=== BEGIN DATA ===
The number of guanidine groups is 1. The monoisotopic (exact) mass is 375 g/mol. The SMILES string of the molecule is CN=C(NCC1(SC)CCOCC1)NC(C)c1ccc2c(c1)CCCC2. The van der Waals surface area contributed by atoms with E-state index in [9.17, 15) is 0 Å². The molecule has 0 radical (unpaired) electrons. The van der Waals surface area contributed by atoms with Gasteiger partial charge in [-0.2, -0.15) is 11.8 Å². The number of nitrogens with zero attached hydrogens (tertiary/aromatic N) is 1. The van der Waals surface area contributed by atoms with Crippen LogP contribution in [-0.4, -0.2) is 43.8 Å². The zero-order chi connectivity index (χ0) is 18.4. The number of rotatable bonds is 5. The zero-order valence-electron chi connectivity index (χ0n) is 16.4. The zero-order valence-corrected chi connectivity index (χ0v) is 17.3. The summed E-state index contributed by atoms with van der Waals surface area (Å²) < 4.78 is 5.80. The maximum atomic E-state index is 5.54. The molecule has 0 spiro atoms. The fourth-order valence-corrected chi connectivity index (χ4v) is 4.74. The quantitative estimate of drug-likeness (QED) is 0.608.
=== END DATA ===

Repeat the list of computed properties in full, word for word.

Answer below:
The number of guanidine groups is 1. The monoisotopic (exact) mass is 375 g/mol. The SMILES string of the molecule is CN=C(NCC1(SC)CCOCC1)NC(C)c1ccc2c(c1)CCCC2. The van der Waals surface area contributed by atoms with E-state index in [9.17, 15) is 0 Å². The molecule has 0 radical (unpaired) electrons. The van der Waals surface area contributed by atoms with Gasteiger partial charge in [-0.2, -0.15) is 11.8 Å². The number of nitrogens with zero attached hydrogens (tertiary/aromatic N) is 1. The van der Waals surface area contributed by atoms with Crippen LogP contribution in [-0.4, -0.2) is 43.8 Å². The zero-order chi connectivity index (χ0) is 18.4. The number of rotatable bonds is 5. The zero-order valence-electron chi connectivity index (χ0n) is 16.4. The zero-order valence-corrected chi connectivity index (χ0v) is 17.3. The summed E-state index contributed by atoms with van der Waals surface area (Å²) < 4.78 is 5.80. The maximum atomic E-state index is 5.54. The molecule has 0 spiro atoms. The fourth-order valence-corrected chi connectivity index (χ4v) is 4.74. The quantitative estimate of drug-likeness (QED) is 0.608.